Difference between revisions of "Sorrel"

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''Rumex acetosa''
 
''Rumex acetosa''
  
Sorrel originated in [[England]] and Europe, grows about 60cm tall. The leaves of this hardy plant, which can grow up to 15cm long, are used for medicinal and cullinary purposes. The leaves are [[red]]-[[green]], and the flowers are [[purple]]ish in colour. The leaves contain binoxalate of potash, thus making them somewhat acidic. It grows in all soil conditions, and is best planted in Spring, and cut back in Summer.
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'''Sorrel''' originated in [[England]] and [[Europe]]. It is a soft-stemmed plant with large, leaves spreading from the centre and grows about 60cm tall. The leaves of this hardy plant, which can grow up to 15cm long, are used for medicinal and cullinary purposes. The leaves are [[red]]-[[green]], and the flowers are [[purple]]ish in colour. Sorrel grows in all soil conditions, and is best planted in Spring, and cut back in Summer.
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The leaves have a somewhat apple-like flavour, but they also contain binoxalate of potash, thus making them somewhat acidic. This is less pronounced in young leaves and it is often recommended that you eat only young leaves for this reason.
  
 
It can be mixed with [[oil]] and [[vinegar]] to create a sauce for your [[meat]]s. Apparently goes well with [[lamb]], [[pork]] and [[goose]].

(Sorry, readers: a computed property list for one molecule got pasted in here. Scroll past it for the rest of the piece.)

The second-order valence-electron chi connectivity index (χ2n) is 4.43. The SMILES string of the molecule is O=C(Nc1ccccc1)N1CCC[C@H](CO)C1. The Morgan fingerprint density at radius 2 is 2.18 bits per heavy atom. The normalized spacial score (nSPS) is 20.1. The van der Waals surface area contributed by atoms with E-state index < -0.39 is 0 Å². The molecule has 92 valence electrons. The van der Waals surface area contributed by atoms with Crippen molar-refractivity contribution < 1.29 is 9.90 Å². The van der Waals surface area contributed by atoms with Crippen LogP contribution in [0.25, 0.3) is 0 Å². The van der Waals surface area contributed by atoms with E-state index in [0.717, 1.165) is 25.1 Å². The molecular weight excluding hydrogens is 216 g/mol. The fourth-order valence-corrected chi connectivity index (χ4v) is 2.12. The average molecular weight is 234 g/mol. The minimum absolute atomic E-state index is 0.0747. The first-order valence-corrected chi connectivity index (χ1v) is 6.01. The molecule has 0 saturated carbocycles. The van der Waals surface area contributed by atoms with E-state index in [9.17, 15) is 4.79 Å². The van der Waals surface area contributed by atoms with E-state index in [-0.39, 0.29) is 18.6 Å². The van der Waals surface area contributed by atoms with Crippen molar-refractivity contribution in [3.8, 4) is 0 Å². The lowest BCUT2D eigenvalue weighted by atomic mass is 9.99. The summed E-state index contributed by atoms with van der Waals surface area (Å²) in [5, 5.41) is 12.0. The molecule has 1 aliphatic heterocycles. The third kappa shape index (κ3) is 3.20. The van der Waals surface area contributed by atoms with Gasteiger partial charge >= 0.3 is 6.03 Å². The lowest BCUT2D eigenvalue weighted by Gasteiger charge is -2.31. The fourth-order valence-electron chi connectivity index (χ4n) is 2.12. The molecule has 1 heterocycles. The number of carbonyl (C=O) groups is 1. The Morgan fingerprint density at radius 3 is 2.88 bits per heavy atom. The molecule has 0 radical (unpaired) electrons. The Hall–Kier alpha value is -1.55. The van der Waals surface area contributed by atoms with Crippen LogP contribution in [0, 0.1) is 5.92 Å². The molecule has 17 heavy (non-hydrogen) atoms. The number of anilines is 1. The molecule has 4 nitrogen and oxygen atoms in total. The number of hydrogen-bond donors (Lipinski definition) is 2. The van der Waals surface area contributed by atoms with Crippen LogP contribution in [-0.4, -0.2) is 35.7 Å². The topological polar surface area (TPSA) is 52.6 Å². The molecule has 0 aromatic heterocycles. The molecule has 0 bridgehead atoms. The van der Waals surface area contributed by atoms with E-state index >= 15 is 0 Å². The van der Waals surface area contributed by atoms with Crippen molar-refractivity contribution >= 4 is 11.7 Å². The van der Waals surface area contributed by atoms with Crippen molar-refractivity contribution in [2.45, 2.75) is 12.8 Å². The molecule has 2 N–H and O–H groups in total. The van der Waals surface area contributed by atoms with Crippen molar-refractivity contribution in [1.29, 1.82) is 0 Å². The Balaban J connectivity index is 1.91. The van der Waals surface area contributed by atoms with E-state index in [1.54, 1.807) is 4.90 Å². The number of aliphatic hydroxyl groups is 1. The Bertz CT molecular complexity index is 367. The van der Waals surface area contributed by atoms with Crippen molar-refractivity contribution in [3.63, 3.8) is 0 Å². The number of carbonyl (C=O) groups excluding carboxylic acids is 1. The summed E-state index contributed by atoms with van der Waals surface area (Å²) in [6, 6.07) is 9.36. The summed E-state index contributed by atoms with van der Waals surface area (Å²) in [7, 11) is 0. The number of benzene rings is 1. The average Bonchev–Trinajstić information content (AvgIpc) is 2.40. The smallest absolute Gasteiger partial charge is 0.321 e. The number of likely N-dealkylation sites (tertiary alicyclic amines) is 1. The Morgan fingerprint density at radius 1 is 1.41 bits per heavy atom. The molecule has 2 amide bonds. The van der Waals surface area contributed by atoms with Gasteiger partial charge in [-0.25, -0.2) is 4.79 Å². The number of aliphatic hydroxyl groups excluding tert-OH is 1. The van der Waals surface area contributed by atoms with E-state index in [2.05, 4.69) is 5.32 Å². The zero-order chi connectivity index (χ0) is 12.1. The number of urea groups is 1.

It can be mixed with [[oil]] and [[vinegar]] to create a sauce for your [[meat]]s. Apparently goes well with [[lamb]], [[pork]] and [[goose]].

Revision as of 03:03, 9 July 2003

Rumex acetosa

Sorrel originated in England and Europe. It is a soft-stemmed plant with large, leaves spreading from the centre and grows about 60cm tall. The leaves of this hardy plant, which can grow up to 15cm long, are used for medicinal and cullinary purposes. The leaves are red-green, and the flowers are purpleish in colour. Sorrel grows in all soil conditions, and is best planted in Spring, and cut back in Summer.

The leaves have a somewhat apple-like flavour, but they also contain binoxalate of potash, thus making them somewhat acidic. This is less pronounced in young leaves and it is often recommended that you eat only young leaves for this reason.

It can be mixed with oil and vinegar to create a sauce for your meats. Apparently goes well with lamb, pork and goose.